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Thread: Anchors in Southeast Alaska and Inside Passage

  1. #1

    Default Anchors in Southeast Alaska and Inside Passage

    I would like to do the Inside Passage to Southeast Alaska next year from Washington. I would like some advice on the best type of anchor to use from someone with experience in the area. Currently I use a Danforth in usually sand bottoms but I guess for up North there will be rock and kelp to deal with. I have an 18 foot boat, about 2000 lbs.

  2. #2

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    in an 18' boat??????????????

  3. #3
    Member kodiakrain's Avatar
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    Danforth's work fine, tho I would have to recommend finding a Bruce, or imitation thereof, for all Alaska anchoring bottom terrain

    I would also go one size larger than the book says you need for your boat size

    Absolutely Required, that you have some chain at the bottom of your anchor rode, like 5 fathoms minimum, (that's 30 ft) to keep the shank of the anchor down in any surge
    (maybe 3fa. Would work for your size rigging, but more is always better )

    The Bruce style is pretty darn sticky
    in any bottom you'll find throughout that area

    Sounds like quite an adventure, what kind of boat have you got?

    Have Fun, remember us with some photos and stories of your trip,

    I get to run up this spring also, with a 36fter from Port Townsend, WA to Kodiak, sometime in April, or May
    stay in touch,.......
    Ten Hours in that little raft off the AK peninsula, blowin' NW 60, in November.... "the Power of Life and Death is in the Tongue," and Yes, God is Good !

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    Member NewMoon's Avatar
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    +1

    We've used Bruce anchors, 5kg on our C-Dory 22, and 7.5kg on our 26-footer, for many years of cruising BC and SE Alaska. They work really well on the Inside Passage, except in the rare very soft mud bottom. In a really kelpy spot you may have to reset once or twice.

    We decided last year to go bigger and more advanced with a 10kg Rocna. It works even better.

    You do need at least a boat length of chain. You might bring the Danforth as a spare/backup - we carry a Fortress.
    Richard Cook
    New Moon (Bounty 257)
    "Cruising in a Big Way"

  5. #5

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    Yes, an 18 ft. plywood custom outboard boat, fully enclosed and self sufficient. It is a displacement hull not planning. I won't be able to ignore the current and rips in narrow spots but has excellent range, and handles rough water just fine. I expect to be the smallest boat at any dock or anchorage I stop at except for the many sea kayaks that make the same trip every year.

  6. #6

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    SEA KAYAKS????????????????there are guys that paddle a kayak from Seattle to Alaska?How far up into Alaska?

    Quote Originally Posted by piccup View Post
    Yes, an 18 ft. plywood custom outboard boat, fully enclosed and self sufficient. It is a displacement hull not planning. I won't be able to ignore the current and rips in narrow spots but has excellent range, and handles rough water just fine. I expect to be the smallest boat at any dock or anchorage I stop at except for the many sea kayaks that make the same trip every year.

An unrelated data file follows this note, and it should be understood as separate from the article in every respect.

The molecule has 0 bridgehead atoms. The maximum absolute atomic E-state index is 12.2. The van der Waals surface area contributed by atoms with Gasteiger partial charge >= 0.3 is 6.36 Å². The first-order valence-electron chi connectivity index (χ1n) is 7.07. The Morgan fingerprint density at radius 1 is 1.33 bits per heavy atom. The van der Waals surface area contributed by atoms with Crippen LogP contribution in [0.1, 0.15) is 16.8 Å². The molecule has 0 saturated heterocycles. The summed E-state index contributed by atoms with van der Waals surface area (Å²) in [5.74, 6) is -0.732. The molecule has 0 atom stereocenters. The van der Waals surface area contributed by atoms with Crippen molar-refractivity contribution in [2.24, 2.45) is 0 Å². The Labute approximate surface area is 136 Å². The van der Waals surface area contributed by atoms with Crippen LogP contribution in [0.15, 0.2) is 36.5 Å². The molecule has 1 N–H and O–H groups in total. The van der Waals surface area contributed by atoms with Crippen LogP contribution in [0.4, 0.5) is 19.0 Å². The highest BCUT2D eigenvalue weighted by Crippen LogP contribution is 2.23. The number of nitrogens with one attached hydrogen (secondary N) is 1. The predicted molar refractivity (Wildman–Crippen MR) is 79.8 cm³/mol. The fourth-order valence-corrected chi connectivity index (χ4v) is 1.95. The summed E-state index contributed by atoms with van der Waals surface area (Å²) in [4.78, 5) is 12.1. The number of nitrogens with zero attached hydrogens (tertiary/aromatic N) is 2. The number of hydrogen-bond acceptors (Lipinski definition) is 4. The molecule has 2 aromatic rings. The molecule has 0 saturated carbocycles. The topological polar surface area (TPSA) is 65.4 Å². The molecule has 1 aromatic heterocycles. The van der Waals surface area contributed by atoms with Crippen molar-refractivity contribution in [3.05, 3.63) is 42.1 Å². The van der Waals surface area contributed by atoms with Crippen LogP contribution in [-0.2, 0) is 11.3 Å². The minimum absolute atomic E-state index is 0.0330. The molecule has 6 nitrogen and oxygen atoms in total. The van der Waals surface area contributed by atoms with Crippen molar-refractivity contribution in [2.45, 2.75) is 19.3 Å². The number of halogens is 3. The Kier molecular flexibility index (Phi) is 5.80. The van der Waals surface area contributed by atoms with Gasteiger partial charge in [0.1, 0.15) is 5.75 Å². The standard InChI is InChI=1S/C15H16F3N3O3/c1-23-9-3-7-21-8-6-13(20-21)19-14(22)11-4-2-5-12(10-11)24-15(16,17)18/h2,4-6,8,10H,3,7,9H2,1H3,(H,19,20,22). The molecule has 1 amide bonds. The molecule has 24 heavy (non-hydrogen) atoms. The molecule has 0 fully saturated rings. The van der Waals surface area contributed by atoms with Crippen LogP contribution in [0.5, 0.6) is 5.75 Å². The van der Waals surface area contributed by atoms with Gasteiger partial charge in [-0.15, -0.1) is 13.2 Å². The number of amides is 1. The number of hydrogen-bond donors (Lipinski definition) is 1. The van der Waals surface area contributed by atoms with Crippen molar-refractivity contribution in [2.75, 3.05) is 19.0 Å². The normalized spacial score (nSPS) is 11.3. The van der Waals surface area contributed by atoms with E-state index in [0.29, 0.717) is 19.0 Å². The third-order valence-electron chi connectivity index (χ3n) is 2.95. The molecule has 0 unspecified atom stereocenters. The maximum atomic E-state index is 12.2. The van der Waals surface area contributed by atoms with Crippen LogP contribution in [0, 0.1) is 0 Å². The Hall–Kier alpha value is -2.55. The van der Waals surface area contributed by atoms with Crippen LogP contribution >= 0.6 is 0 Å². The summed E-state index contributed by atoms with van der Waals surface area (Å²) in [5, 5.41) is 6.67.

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    Member AlaskaHippie's Avatar
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    Quote Originally Posted by elim View Post
    SEA KAYAKS????????????????there are guys that paddle a kayak from Seattle to Alaska?How far up into Alaska?
    There used to be guys who kayaked from Alaska to the West Coast of the U.S. on a fairly regular basis. They were called Aleuts. There were also folks who paddled from Hawaii to Tahiti, they were called Polynesians...

    In these times it is done quite often as well. I've known friends who have sea kayaked from Seward to San Francisco, Homer to Seattle, etc.

    Before the days of Loran/GPS/Autopilot/Engines/Anchor Winches/etc. there was this thing known as seamanship......
    “Life has become immeasurably better since I have been forced to stop taking it seriously.” ― H.S.T.
    "Character is how you treat those who can do nothing for you."

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    Member kodiakrain's Avatar
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    Quote Originally Posted by AlaskaHippie View Post
    There used to be guys who kayaked from Alaska to the West Coast of the U.S. on a fairly regular basis. They were called Aleuts. There were also folks who paddled from Hawaii to Tahiti, they were called Polynesians...

    In these times it is done quite often as well. I've known friends who have sea kayaked from Seward to San Francisco, Homer to Seattle, etc.

    Before the days of Loran/GPS/Autopilot/Engines/Anchor Winches/etc. there was this thing known as seamanship......
    This is True,

    piccup, you might be surprised to find folks cruising the Inside passage in all kinds of skiffs,(referring to anything uder 22ft)


    I've heard of guys cruising up in Boston Whalers, and such,quite often, similar to the size rig you are going to take up,
    I actually believe they "Get to" blow on by most of the current and tide rip areas with impunity,